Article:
FIG. 1 illustrates an example masonry block 10 that includes a first block member 12, a second block member 14, and a cross member 16. Each block member 12, 14 includes an outer face 18 and an inner face 20 opposite of the outer face 18. The cross member 16 extends between the inner faces 20 of the block members 12, 14. The cross member 16 may include openings 21 to provide an installer of the masonry blocks 10 with the ability to insulate and vertically reinforce the masonry block 10. In the illustrated example, the block members 12, 14 and the cross member 16 are formed of concrete as a single-piece construction. However, the first block member 12, the second block member 14 and the cross member 16 may include any other materials known to be suitable by those skilled in the art having the benefit of this description. The masonry blocks 10 are stacked and positioned in a plurality of rows to construct a free-standing wall system.

Each block member 12, 14 of the masonry block 10 includes a depression 44, for example. In another example, each block member 12, 14 includes a plurality of depressions 44. An insert 17 is receivable within the depressions 44. In one example, the insert 17 includes a porous material. In another example, the insert 17 is a Styrofoam rope. The inserts 17 reduce the build up of mortar or other substances within the depressions 44 during installation of the masonry blocks 10, thereby improving water drainage of the masonry blocks.

FIG. 2 illustrates a second example masonry block 24. The masonry block 24 also includes a first block member 26, a second block member 28 and a cross-member 30. The first block member 26 and the second member block member 28 are substantially identical to the first block member 12 and second block member 14 of the masonry block 10. In one example, the cross member 30 is a bracket member 32 which comprises a material different from that of the block members 26, 28. In one example, the bracket member 32 is metal, such as 25 gauge galvanized sheet metal, for example. In another example, the bracket member 32 is plastic. The example block members 12, 14, 26 or 28 of the masonry blocks 10, 24 may be utilized to construct various wall systems, as is further discussed below.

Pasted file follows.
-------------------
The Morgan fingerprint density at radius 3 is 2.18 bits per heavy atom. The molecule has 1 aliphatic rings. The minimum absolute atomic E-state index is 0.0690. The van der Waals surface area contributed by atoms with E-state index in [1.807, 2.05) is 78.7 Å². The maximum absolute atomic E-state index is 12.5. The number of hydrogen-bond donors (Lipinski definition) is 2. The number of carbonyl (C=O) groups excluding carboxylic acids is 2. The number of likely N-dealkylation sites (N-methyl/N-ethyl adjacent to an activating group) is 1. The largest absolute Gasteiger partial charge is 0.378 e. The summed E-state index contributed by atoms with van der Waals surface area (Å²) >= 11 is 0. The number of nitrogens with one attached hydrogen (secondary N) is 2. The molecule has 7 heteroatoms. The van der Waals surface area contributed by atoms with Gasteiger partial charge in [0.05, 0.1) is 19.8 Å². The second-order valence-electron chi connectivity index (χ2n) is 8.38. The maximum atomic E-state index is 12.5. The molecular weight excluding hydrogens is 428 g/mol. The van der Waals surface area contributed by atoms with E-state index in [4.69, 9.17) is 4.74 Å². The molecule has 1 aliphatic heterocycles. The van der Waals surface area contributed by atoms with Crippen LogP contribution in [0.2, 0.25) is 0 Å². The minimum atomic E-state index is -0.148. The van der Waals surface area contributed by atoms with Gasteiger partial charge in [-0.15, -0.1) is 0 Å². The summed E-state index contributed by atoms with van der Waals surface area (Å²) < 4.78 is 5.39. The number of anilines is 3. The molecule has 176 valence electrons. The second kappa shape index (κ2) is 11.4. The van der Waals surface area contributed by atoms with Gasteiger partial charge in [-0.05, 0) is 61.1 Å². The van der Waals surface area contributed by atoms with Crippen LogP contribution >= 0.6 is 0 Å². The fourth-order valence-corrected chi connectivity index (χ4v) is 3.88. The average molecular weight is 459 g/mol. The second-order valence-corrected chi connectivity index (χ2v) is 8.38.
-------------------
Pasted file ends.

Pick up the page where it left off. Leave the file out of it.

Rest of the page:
FIG. 3 illustrates the example block member 12. The block member 12 is shown and described as substantially typical of each of the block members 12, 14, 26 and 28. The example block member 12 includes a length L1. In one example, the length L1 of the block member 12 is approximately 16 inches. In another example, length L1 is approximately 8 inches. However, the block member 12 may be manufactured to the specifications of any desired length.

The length L1 extends between opposing end faces 34, 36. In one example, the block member 12 includes a slot 38. The slot 38 is positioned between the outer face 18 and the inner face 20 of the block member 12.